Crews working to keep Rainbow 2 Fire south of Richardson Clearwater

The Rainbow 2 Fire northwest of Delta Junction continues to hold on the south edge of Clear Creek and south of the Richardson Clearwater River community, where there are numerous recreational cabins.

A reconnaissance flight using infrared technology on Monday revealed some fire activity on the southern end of the east flank where the fire is backing into an old burn scar but the fire had not moved any closer to cabins along the Richardson Clearwater on the north and east ends, according to the Alaska Division of Forestry.

The fire, which was started by lightning on June 29 and has grown to an estimated 11,919 acres, is burning about 15 miles northwest of Delta Junction. The fire was receiving light rain Tuesday morning.

This picture of the Rainbow 2 Fire northwest of Delta Junction was taken from the Delta Logging Road on Tuesday, July 16, 2019. The fire cwas pushed north across the logging road on Thursday by strong winds. Photo by Mike Goyette/Alaska Division of Forestry

This picture of the Rainbow 2 Fire northwest of Delta Junction was taken from the Delta Logging Road on Tuesday, July 16, 2019. The fire was pushed north across the logging road on Thursday by strong winds. Photo by Mike Goyette/Alaska Division of Forestry

The 66 firefighters assigned to the incident continue to focus efforts on the northeastern edge of the fire closest to the Richardson Clearwater community. A firefighter spike camp is located on state land adjacent to the cabins on the Richardson Clearwater River.

A Type 1 helicopter again assisted firefighters on the ground with water drops to extinguish spot fires established along a ridge on the northwest flank of the fire that separates that part of the fire from the Richardson Clearwater community. Two Blackhawk helicopters from the Alaska Army National Guard provided support in the form of water drops for a squad of firefighters from Delta Area Forestry and the White Mountain Type 2 Initial Attack Crew as they worked on containing the northeast flank of the fire to keep it from advancing farther north toward the Richardson Clearwater.

Wind increased fire activity along the southern flank on Monday and pushed the fire through some unburnt spruce stringers and patches of unburnt fuel in the interior of the fire, producing smoke columns that were clearly visible from Delta Junction and the Richardson Clearwater community. A Type 2 initial attack crew from Montana was shuttled in by boat to work on the east flank of the fire. Another Type 2 IA crew will be shuttled in by boat today in the same area.

Crews continue working on structure preparation and point protection in the Richardson Clearwater area and mopping up the northeastern edge of the fire to keep it from moving further north toward cabins. Crews are mopping up 300’ feet in from the perimeter in that section.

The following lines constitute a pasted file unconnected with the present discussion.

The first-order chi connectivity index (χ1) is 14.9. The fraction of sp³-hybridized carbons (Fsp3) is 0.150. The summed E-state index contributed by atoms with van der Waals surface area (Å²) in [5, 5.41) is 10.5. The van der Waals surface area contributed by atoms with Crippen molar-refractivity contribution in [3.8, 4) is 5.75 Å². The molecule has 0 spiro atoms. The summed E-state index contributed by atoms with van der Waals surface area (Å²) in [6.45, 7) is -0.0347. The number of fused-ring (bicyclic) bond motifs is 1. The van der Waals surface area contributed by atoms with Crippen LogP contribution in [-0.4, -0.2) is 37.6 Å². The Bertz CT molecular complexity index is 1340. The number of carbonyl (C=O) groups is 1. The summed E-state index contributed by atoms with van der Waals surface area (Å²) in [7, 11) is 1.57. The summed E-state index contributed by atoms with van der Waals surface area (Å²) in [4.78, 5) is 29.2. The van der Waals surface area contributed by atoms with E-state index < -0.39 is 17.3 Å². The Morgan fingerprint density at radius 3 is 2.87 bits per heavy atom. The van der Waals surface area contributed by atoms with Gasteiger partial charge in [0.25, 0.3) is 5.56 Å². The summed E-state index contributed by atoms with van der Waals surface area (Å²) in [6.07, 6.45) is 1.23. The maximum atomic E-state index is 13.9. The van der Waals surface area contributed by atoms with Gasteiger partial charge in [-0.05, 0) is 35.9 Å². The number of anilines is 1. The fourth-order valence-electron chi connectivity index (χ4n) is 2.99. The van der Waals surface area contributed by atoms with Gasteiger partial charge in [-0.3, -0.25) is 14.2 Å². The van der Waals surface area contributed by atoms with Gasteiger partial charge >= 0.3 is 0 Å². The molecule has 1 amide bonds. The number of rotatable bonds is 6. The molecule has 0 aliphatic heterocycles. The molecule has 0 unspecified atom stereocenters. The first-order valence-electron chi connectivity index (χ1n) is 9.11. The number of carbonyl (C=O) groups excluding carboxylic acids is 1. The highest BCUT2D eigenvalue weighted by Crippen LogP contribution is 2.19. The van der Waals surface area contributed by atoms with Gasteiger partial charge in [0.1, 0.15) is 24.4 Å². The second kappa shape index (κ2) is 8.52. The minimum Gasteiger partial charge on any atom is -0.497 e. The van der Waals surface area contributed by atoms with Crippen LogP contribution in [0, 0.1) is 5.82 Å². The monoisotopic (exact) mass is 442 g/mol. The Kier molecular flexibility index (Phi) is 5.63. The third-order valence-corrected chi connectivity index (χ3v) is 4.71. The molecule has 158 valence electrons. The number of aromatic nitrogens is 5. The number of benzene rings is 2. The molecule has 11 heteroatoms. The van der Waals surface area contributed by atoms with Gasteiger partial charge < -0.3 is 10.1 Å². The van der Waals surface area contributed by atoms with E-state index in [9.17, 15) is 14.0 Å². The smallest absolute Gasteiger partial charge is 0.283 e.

The fire management team is working with cabin owners to make them aware of safety concerns regarding helicopters dipping water out of the Richardson Clearwater River. Some private boats traveling on the river traveled close to where bucket dipping was taking place and managers were concerned about safety to the public and helicopter crews. The team has communicated with local property owners to make sure they know to wait until helicopters leave the area before traveling on the river.

The fire has shown moderate to low fire behavior since Thursday night when it made a run to within one-quarter mile of structures on the Richardson Clearwater River. Cool, damp weather Saturday reduced fire intensity, but clearer skies Sunday and Monday allowed fuels to dry. Scattered showers are forecast over the next few days which should keep fire behavior low. Clearer skies also allow safer use of aircraft support on the fire.

The fire is burning primarily in black spruce. Mixed hardwoods and an old burn scar in the path of the fire are slowing its progress. Current fire behavior is smoldering with some creeping in the moss and occasional single-tree torching in black spruce.

 

About Alaska Division of Forestry

Alaska Division of Forestry website: http://forestry.alaska.gov/ Mission: The Alaska Division of Forestry proudly serves Alaskans through forest management and wildland fire protection. The Wildland Fire and Aviation Program provides safe, cost-effective and efficient fire protection services and related fire and aviation management activities to protect human life and values on State, private and municipal lands. The wildland fire program cooperates with other wildland fire agencies on a statewide, interagency basis.

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